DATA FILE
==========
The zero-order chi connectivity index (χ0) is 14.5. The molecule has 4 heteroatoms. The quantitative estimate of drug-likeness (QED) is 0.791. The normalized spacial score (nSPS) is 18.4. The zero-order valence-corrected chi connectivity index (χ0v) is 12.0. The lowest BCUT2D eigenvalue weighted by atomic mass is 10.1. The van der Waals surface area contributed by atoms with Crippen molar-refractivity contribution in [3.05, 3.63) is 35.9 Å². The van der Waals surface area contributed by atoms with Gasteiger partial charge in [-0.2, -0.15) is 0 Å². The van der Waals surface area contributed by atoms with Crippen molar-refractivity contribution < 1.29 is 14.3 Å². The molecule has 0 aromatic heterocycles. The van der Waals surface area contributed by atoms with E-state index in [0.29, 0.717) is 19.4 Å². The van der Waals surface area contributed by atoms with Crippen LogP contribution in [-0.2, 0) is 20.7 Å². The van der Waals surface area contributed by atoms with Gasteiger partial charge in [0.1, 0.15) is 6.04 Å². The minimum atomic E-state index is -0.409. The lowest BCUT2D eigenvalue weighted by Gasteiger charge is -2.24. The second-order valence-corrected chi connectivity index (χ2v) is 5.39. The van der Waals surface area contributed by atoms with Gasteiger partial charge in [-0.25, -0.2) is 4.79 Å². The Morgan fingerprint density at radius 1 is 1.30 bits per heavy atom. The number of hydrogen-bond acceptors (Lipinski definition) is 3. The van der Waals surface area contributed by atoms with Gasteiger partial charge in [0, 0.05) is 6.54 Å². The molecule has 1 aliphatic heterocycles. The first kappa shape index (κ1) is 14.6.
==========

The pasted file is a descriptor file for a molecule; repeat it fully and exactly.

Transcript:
The zero-order chi connectivity index (χ0) is 14.5. The molecule has 4 heteroatoms. The quantitative estimate of drug-likeness (QED) is 0.791. The normalized spacial score (nSPS) is 18.4. The zero-order valence-corrected chi connectivity index (χ0v) is 12.0. The lowest BCUT2D eigenvalue weighted by atomic mass is 10.1. The van der Waals surface area contributed by atoms with Crippen molar-refractivity contribution in [3.05, 3.63) is 35.9 Å². The van der Waals surface area contributed by atoms with Gasteiger partial charge in [-0.2, -0.15) is 0 Å². The van der Waals surface area contributed by atoms with Crippen molar-refractivity contribution < 1.29 is 14.3 Å². The molecule has 0 aromatic heterocycles. The van der Waals surface area contributed by atoms with E-state index in [0.29, 0.717) is 19.4 Å². The van der Waals surface area contributed by atoms with Crippen LogP contribution in [-0.2, 0) is 20.7 Å². The van der Waals surface area contributed by atoms with Gasteiger partial charge in [0.1, 0.15) is 6.04 Å². The minimum atomic E-state index is -0.409. The lowest BCUT2D eigenvalue weighted by Gasteiger charge is -2.24. The second-order valence-corrected chi connectivity index (χ2v) is 5.39. The van der Waals surface area contributed by atoms with Gasteiger partial charge in [-0.25, -0.2) is 4.79 Å². The Morgan fingerprint density at radius 1 is 1.30 bits per heavy atom. The number of hydrogen-bond acceptors (Lipinski definition) is 3. The van der Waals surface area contributed by atoms with Gasteiger partial charge in [0, 0.05) is 6.54 Å². The molecule has 1 aliphatic heterocycles. The first kappa shape index (κ1) is 14.6.